180 women and non-binary artists band together to tackle underrepresentation in film

Aug 12, 2022

This weekend, 180 professional filmmakers in New York City will join forces to create six short films as part of the Women’s Weekend Film Challenge (WWFC).

A grassroots initiative founded in 2017 by filmmakers Katrina Medoff and Tracy Sayre, WWFC aims to address the lack of women and non-binary people behind the camera and on screen through a variety of programs, including its signature film challenge.

This will be the organization’s fifth film challenge, and the first since the pandemic forced productions across the country to shut down. To date, WWFC has held four film challenges — three in NYC and one in LA — and worked with more than 700 women and non-binary filmmakers to produce 30 short films that have been screened at more than 90 film festivals.

The 180 participants of this year’s challenge will write, shoot and edit a total of six short films in just 84 hours. At noon on Aug. 11, organizers will pick a genre out of a hat for each team and announce a prop that all films must incorporate. The six teams created by WWFC will write their scripts that day, film on Friday and Saturday, and will have until Sunday, Aug. 14, at 11:59 p.m. to submit the completed short.

Nearly 600 people applied to fill every role of production — from gaffers and sound mixers to writers and actors. With the help of guest judges, organizers thoroughly reviewed each application, and placed accepted individuals onto crews in order to ensure that each team has the talent necessary to make a stellar short film.

“Our community was really hungry for this opportunity after COVID shut down production,” Sayre said. “This is our first in-person program after the pandemic hit, and the record-breaking number of submissions we received showed how much interest there is in networking with a diverse group of women and non-binary filmmakers.”

Kareema Bee, who participated in the 2019 challenge as an actor, decided to apply again because the relationships she built through the challenge were invaluable. This time around, she’s a team leader — a producer who’s in charge of one of the six crews.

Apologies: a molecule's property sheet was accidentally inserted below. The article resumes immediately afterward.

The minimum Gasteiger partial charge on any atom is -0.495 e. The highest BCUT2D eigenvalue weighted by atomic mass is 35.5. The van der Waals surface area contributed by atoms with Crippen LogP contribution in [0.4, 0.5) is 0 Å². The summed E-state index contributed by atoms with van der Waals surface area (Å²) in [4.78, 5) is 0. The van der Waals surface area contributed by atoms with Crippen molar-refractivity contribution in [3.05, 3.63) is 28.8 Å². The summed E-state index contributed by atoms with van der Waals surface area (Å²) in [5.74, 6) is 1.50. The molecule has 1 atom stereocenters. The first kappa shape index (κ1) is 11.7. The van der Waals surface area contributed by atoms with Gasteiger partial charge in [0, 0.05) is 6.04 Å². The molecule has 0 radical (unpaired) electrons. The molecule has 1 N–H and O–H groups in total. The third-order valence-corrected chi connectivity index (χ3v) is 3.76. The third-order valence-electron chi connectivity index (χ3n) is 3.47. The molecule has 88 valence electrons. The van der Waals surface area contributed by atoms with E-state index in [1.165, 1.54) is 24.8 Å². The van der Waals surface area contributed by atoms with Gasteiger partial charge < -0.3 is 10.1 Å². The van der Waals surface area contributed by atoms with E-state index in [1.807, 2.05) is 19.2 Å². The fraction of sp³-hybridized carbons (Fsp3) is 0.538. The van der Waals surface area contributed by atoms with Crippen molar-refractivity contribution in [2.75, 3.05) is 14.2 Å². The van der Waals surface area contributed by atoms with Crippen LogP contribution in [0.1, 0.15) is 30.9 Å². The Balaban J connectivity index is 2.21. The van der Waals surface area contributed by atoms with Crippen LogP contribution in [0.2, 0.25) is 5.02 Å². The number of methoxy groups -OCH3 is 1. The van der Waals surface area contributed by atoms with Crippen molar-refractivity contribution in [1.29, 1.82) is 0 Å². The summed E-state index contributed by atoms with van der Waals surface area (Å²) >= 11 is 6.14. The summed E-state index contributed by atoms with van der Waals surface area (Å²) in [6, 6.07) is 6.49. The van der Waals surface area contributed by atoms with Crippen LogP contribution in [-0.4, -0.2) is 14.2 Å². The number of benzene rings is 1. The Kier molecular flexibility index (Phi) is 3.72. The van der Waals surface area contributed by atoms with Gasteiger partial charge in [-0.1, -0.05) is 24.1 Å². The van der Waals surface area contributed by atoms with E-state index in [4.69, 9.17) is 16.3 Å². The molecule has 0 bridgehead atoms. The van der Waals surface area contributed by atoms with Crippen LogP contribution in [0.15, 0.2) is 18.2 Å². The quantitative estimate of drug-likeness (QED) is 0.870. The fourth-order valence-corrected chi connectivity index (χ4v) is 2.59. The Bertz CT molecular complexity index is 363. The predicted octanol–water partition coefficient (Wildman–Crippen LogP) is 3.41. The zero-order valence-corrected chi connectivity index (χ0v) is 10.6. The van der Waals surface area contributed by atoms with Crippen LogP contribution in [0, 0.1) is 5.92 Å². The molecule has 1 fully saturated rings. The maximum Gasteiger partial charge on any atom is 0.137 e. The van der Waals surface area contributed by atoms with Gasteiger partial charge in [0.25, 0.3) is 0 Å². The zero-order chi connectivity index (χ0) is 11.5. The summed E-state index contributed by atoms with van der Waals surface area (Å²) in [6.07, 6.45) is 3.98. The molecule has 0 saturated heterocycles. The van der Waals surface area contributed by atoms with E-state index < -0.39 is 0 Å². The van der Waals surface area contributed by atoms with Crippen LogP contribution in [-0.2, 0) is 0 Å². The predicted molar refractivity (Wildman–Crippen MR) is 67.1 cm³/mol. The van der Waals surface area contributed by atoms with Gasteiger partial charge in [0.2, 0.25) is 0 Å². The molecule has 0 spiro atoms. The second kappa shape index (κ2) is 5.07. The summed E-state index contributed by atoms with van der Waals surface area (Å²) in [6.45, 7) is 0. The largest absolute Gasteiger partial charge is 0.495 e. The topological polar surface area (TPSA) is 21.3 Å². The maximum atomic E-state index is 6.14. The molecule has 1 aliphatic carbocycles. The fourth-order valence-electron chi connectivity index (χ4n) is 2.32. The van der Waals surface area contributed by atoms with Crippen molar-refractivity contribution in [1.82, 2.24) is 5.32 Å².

“The Women’s Weekend Film Challenge helped me to stretch artistically and find community with other artists,” Bee said. “I’m looking forward to leading an incredible cast and crew this year to get to the finish line with a short film.”

The teams will quickly scout locations for their shoots and use their expertise to create films ranging from sci-fi to buddy comedy to romance. Past crews have used a variety of backdrops for their short films, including a Brooklyn warehouse, a boat and a ballroom. This year, shooting will take place all across the city.

Top-of-the-line equipment, software, production insurance, production stipends and film festival submission stipends are provided courtesy of WWFC and its sponsors, including Zeiss, Sony, ARRI, Cinelease, AbelCine, Gotham Sound, CarStage, Casting Networks, Endcrawl and Final Draft.

WWFC will host a premiere screening of the films in late August at Village East in Manhattan. Participants will network with each other and other industry members at an afterparty.

“This is a unique opportunity for our filmmakers not only to grow their networks exponentially and build their portfolios, but also to see their work on screen just weeks after they created it,” Medoff said. “At our screenings, our participants greet each other like old friends. When you work ‘in the trenches’ with a crew on such a tight deadline, it creates a lasting bond.”

Related Posts

Related Articles